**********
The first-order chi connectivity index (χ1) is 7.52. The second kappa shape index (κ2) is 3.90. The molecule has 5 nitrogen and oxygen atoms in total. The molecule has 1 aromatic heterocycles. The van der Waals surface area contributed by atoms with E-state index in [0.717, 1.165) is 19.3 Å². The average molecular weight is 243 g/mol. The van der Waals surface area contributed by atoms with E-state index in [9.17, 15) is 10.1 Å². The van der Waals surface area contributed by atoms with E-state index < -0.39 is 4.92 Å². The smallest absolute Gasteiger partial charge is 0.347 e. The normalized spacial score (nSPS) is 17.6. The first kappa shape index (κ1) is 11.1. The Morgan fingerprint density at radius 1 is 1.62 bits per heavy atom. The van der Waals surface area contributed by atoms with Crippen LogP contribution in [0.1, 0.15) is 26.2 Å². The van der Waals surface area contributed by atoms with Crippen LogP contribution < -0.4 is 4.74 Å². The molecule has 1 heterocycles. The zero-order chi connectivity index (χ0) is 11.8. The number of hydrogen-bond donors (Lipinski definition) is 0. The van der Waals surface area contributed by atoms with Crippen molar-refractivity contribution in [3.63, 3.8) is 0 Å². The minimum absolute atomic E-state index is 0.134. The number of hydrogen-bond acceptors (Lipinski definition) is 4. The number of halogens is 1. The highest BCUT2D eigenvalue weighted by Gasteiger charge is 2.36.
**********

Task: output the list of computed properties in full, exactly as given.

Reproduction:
The first-order chi connectivity index (χ1) is 7.52. The second kappa shape index (κ2) is 3.90. The molecule has 5 nitrogen and oxygen atoms in total. The molecule has 1 aromatic heterocycles. The van der Waals surface area contributed by atoms with E-state index in [0.717, 1.165) is 19.3 Å². The average molecular weight is 243 g/mol. The van der Waals surface area contributed by atoms with E-state index in [9.17, 15) is 10.1 Å². The van der Waals surface area contributed by atoms with E-state index < -0.39 is 4.92 Å². The smallest absolute Gasteiger partial charge is 0.347 e. The normalized spacial score (nSPS) is 17.6. The first kappa shape index (κ1) is 11.1. The Morgan fingerprint density at radius 1 is 1.62 bits per heavy atom. The van der Waals surface area contributed by atoms with Crippen LogP contribution in [0.1, 0.15) is 26.2 Å². The van der Waals surface area contributed by atoms with Crippen LogP contribution < -0.4 is 4.74 Å². The molecule has 1 heterocycles. The zero-order chi connectivity index (χ0) is 11.8. The number of hydrogen-bond donors (Lipinski definition) is 0. The van der Waals surface area contributed by atoms with Crippen molar-refractivity contribution in [3.63, 3.8) is 0 Å². The minimum absolute atomic E-state index is 0.134. The number of hydrogen-bond acceptors (Lipinski definition) is 4. The number of halogens is 1. The highest BCUT2D eigenvalue weighted by Gasteiger charge is 2.36.